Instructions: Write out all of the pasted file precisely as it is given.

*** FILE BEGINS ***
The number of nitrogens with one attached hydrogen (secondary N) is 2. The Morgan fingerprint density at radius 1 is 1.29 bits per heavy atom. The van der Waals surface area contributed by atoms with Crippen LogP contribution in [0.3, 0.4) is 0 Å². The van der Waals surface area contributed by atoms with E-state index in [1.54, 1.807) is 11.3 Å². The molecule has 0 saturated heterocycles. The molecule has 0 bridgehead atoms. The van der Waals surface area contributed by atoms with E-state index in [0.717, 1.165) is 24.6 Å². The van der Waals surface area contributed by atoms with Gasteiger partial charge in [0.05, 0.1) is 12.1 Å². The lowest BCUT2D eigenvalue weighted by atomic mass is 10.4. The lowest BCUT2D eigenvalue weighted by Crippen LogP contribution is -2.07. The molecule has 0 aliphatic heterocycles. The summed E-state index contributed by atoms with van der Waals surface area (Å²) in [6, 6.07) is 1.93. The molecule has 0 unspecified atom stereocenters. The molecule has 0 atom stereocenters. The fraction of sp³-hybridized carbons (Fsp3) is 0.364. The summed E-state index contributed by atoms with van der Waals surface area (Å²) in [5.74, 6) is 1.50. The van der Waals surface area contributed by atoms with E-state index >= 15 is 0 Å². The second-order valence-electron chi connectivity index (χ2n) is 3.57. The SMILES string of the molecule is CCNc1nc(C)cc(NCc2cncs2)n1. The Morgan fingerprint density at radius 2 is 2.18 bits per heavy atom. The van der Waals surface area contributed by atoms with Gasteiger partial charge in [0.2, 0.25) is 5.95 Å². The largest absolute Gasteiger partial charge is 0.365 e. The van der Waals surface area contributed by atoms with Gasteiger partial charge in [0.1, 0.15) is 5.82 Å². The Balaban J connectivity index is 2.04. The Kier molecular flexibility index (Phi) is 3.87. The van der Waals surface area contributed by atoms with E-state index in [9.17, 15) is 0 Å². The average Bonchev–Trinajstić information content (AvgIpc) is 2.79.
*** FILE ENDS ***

The number of nitrogens with one attached hydrogen (secondary N) is 2. The Morgan fingerprint density at radius 1 is 1.29 bits per heavy atom. The van der Waals surface area contributed by atoms with Crippen LogP contribution in [0.3, 0.4) is 0 Å². The van der Waals surface area contributed by atoms with E-state index in [1.54, 1.807) is 11.3 Å². The molecule has 0 saturated heterocycles. The molecule has 0 bridgehead atoms. The van der Waals surface area contributed by atoms with E-state index in [0.717, 1.165) is 24.6 Å². The van der Waals surface area contributed by atoms with Gasteiger partial charge in [0.05, 0.1) is 12.1 Å². The lowest BCUT2D eigenvalue weighted by atomic mass is 10.4. The lowest BCUT2D eigenvalue weighted by Crippen LogP contribution is -2.07. The molecule has 0 aliphatic heterocycles. The summed E-state index contributed by atoms with van der Waals surface area (Å²) in [6, 6.07) is 1.93. The molecule has 0 unspecified atom stereocenters. The molecule has 0 atom stereocenters. The fraction of sp³-hybridized carbons (Fsp3) is 0.364. The summed E-state index contributed by atoms with van der Waals surface area (Å²) in [5.74, 6) is 1.50. The van der Waals surface area contributed by atoms with E-state index >= 15 is 0 Å². The second-order valence-electron chi connectivity index (χ2n) is 3.57. The SMILES string of the molecule is CCNc1nc(C)cc(NCc2cncs2)n1. The Morgan fingerprint density at radius 2 is 2.18 bits per heavy atom. The van der Waals surface area contributed by atoms with Gasteiger partial charge in [0.2, 0.25) is 5.95 Å². The largest absolute Gasteiger partial charge is 0.365 e. The van der Waals surface area contributed by atoms with Gasteiger partial charge in [0.1, 0.15) is 5.82 Å². The Balaban J connectivity index is 2.04. The Kier molecular flexibility index (Phi) is 3.87. The van der Waals surface area contributed by atoms with E-state index in [9.17, 15) is 0 Å². The average Bonchev–Trinajstić information content (AvgIpc) is 2.79.